India, as portrayed in slick travel magazines is a microcosm of
a much larger, much more diverse culture. Yes, there are
five-star hotels, restaurants, and world-class resorts there but
is it really necessary to travel half way around the world for
something you probably have at home?
A trip to India,
officially known as the Republic of India, is not a vacation. It
is an experience and should not be viewed by the gentle traveler
as a picture post card event. It is nothing like a trip to
Europe. It’s too vast, too ancient and too complicated. India is
sensory overload. The motivation for your visit is critical to
what you get out of it.
This is one of the oldest cultures in the world. Trying to get
an in-depth understanding of its ancient religions, culture,
and people in just a few weeks is almost impossible.
It was an ancient culture when the Europeans were still wearing
animal skins. In modern times India has been ruled by the
Portuguese, Dutch, French, and English.
The Taj Mahal is everything you have been told to expect and
more. The Ganges is an experience you won’t soon forget and of
course there are the endless numbers of ancient temples. But
unless you have some inkling of what India is really like, be
ready for culture shock.
To get to the famous venues of India, a traveler must pass
through cities jammed with unbelievable traffic, noise, smog,
dirt, poverty, slums, street vendors, beggars, homeless people
and more. Even if your stay is at a upscale property, leaving
the hotel or resort for a stroll in the neighborhood can be
uncomfortable for some because of the previously mentioned
Homeless shelter on street
is vast. The official population is about 1.25 billion people,
making it the most populous democracy in the world. According to
Wikipedia there are 122 major languages spoken in the country
plus 1,600 other languages, more or less, in use. English is
used in higher education and in some areas of government.
However, once you leave
the metropolitan areas for the countryside an interpreter might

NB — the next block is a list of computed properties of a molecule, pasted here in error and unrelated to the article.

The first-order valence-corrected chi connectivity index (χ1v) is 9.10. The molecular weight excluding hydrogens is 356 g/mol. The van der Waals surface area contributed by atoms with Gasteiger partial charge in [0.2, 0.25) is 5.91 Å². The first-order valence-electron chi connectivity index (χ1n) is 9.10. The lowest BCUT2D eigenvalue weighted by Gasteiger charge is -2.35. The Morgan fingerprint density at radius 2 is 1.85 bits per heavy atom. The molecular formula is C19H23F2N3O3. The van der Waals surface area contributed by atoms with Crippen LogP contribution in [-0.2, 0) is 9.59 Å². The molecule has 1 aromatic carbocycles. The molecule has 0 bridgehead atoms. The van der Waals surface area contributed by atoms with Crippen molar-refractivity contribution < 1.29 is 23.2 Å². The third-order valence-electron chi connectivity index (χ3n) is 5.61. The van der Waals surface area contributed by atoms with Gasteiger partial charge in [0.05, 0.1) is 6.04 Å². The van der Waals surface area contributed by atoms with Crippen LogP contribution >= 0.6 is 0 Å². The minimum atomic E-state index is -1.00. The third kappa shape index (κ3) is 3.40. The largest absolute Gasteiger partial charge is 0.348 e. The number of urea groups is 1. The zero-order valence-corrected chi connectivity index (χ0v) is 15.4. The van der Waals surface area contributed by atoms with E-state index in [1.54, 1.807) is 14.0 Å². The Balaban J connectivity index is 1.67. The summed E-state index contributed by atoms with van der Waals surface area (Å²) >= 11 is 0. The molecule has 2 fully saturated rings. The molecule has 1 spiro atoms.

Other things to consider when traveling there, something most of
our travel group encountered, was heartburn. Pepto Bismol was
the numberr one mint of choice until we got used to the curry
which is in almost everything one eats.
Trying to describe the different regions and cities of India is
impossible in this brief space. It is no wonder that the guide
books on India are among the thickest travel volumes in book
stores. But one thing we can all relate to is traffic. I have
been to six continents and an endless list of foreign cities and
have never experienced anything like India’s roads.
Driving in Delhi,
Mumbai, Jaipur, Varanasi, and other major cities is something no
Westerner, nor anyone not born to the rhythm of Indian traffic,
could or should attempt. It makes rush hour traffic on I-5 on
the West Coast and I-95 on the East Coast and everything in
between look like child’s play.
Honk, honk, honk, that’s the prevalent sound of Indian highways.
Most commercial vehicles have artistically painted messages on
the rear that say, “Please Honk, Use Horn or Horn Please.” No
self respecting driver would even think of taking his or her
vehicle out on the road without a loud working horn.
Rural road traffic
It’s understandable when you are sharing the road with
pedestrians, pushcarts, bicycles, motorbikes (carrying up to
five family members), bicycle rickshaws, motorized rickshaws,
scooters, cars, busses jammed with humanity (sometimes riding on
top) and trucks.
The big semis are prohibited from entering the cities until
after 11 p.m. They line the roads outside the cities by the
thousands waiting the witching hour.
Added to the mix on the roads outside of of the major cities are
ox carts, camel drawn wagons, donkeys, cows, goats, pigs, dogs,
the occasional elephant, and finally monkeys. Herds of cattle
and sheep being moved to grazing lands also share the roadways.
Holy city of Varansai on Ganges
On city streets or highways, the right of way belongs to whoever
gets there first. No quarter is given. Drivers will more or less
jokingly tell you that keeping your distance means two inches
for vehicles and one inch for pedestrians. Leave any daylight
between your vehicle and whatever is in front of you and someone
will squeeze in.
Vehicles regularly straddle two lanes. Passing, either right or